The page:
Love Is a Battlefield
With 'The Holy Land,' indie auteur Eitan Gorlin feels at home as an interloper in a world of religion, romance, and war
It's not every day you come across a first-time filmmaker who's also a former Orthodox Jew who spent his formative years studying at a Jerusalem yeshiva when he wasn't sweating it out in a Merkava tank during his year of state-mandated military enlistment. But then, Eitan Gorlin isn't your average indie auteur.
His new film, The Holy Land, is that rarest of films, a sorrowful black comedy that manages to humanize a bitter conflict most of the world has seen only on CNN broadcasts and in the pages of The New York Times.
Set in and around embattled Jerusalem, Gorlin's remarkable film follows the wayward path of a young Orthodox Jew by the name of Mendy (Oren Rehany), who, on the advice of his rabbi, seeks out a prostitute to help get his mind off his hormones and back onto the Talmud. Don't laugh -- Nathan Englander's 1999 short-story collection, For the Relief of Unbearable Urges, chronicled a similar adventure, and this sort of Talmudic special dispensation is not unheard of. For Mendy, the dalliance only leads him further astray when he falls in love with Sasha (Tchelet Semel), the Russian prostitute and émigré who's not sure what to make of this serious, intellectual suitor.
Much of the film takes place in and around Mike's Bar, a fictional watering hole that Gorlin drew from the real Mike's Place, where he worked as a bartender during his years in Israel. That the fictional bar has a real-world counterpart is odd enough -- it's a bit like the Mos Eisley Cantina from Star Wars, with Arabs, Palestinians, Jews, and rugged expats of all nations checking their sidearms at the door in favor of whiskey and hookers -- but Gorlin's film, by turns melancholy, hopeful, and bleakly humorous, manages to encapsulate the fractured and factionalized human condition in all of its dreadful anti-glory.
We spoke with Gorlin on the phone from his home in Los Angeles on the eve of the film's Austin premiere and tried to separate the real from the unreal. It's harder than you'd think.
Austin Chronicle: Do you still live in Jerusalem?
Eitan Gorlin: I'm American-born, and I lived in Israel for six years, but I'm in Los Angeles now. I have Israeli citizenship and spent a year in the military in a tank there, but I grew up Orthodox in America, so I very much have that yeshiva experience. I spent a year in a messianic Zionist yeshiva, where I was exposed to the settler movement and the religious Zionist ideologues. I was living there up until about a year ago.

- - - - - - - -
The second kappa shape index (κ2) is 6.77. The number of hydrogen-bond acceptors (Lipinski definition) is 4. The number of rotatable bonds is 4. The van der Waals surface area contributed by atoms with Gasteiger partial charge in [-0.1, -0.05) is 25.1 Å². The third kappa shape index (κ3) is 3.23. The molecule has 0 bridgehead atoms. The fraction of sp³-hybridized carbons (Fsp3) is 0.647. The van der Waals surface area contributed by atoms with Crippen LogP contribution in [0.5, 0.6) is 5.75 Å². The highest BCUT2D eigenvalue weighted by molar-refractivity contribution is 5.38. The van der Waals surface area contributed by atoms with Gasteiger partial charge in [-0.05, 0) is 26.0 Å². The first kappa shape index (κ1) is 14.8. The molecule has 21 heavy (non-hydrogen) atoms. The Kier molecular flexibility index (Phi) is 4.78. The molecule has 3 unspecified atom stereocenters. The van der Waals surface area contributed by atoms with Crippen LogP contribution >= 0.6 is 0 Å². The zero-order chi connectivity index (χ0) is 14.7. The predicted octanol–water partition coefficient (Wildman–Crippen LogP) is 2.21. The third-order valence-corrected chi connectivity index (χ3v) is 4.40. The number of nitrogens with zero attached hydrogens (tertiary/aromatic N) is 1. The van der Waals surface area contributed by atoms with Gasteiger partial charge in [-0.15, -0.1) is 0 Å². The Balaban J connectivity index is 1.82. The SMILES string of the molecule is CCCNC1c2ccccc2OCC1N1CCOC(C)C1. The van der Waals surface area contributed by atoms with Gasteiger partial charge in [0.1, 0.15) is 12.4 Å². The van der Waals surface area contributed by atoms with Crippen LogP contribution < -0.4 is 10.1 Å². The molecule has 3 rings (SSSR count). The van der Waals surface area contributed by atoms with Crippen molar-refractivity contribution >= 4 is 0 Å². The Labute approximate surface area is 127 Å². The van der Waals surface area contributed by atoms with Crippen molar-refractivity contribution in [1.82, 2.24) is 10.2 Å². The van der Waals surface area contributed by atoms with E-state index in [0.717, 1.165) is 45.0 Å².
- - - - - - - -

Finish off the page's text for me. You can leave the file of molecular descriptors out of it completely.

AC: Does Mike's Bar have a real-life counterpart?
EG: Yeah, there was a bar called Mike's Place in Israel. It was founded by a Canadian war photographer who was also a very close friend of mine. He lives in Canada now, but he came to Israel to shoot the first intifada and the first Gulf War and ended up running the bar from 1992 to 1995, and I worked as his bartender for about a year in '94-'95.
AC: How similar was that to the bar as you portray it in the film?
EG: I think the characters that I wrote maybe began as people who sat at the bar, like, for example the Razi character -- there was somebody called Razi who sat at the bar, but he was a very different character from the film version. I've actually written that character into three different scripts. In one, he's Indian, in another, he's Greek, and so on, but specific to this film I actually based the character on a collaborationist I knew from the Mike's Place days, one of these businessmen who works with both sides. The film was definitely inspired by my time at Mike's Place, with the notion of the hobo priest, which was also very much a part of Mike's Place.
AC: Are you still a practicing Orthodox Jew?
AC: How did that impact your desire to get into filmmaking? Was the filmmaking something that came along after you spent time in yeshiva, or was it in your plans all along?
EG: I think it went hand in hand. One of my favorite books when I was in yeshiva was Portrait of the Artist as a Young Man by James Joyce, which was very much the same story as mine, if you replace Catholic with Jewish and seminary with yeshiva and rabbi for priest. It was an identical story. I'm 34 now, and I pretty much left Orthodoxy at 18. While I was in the Orthodox world I was kind of experiencing my rebellious youth, bouncing around the Orthodox map, and I became even more extreme and had access to the ultra-Orthodox school and the Zionist school I mentioned. There was this notion that when you leave religion you look for a replacement, and art became my replacement. You find that notion not only in James Joyce but also in Hesse, Mann; you find it in a lot of writers.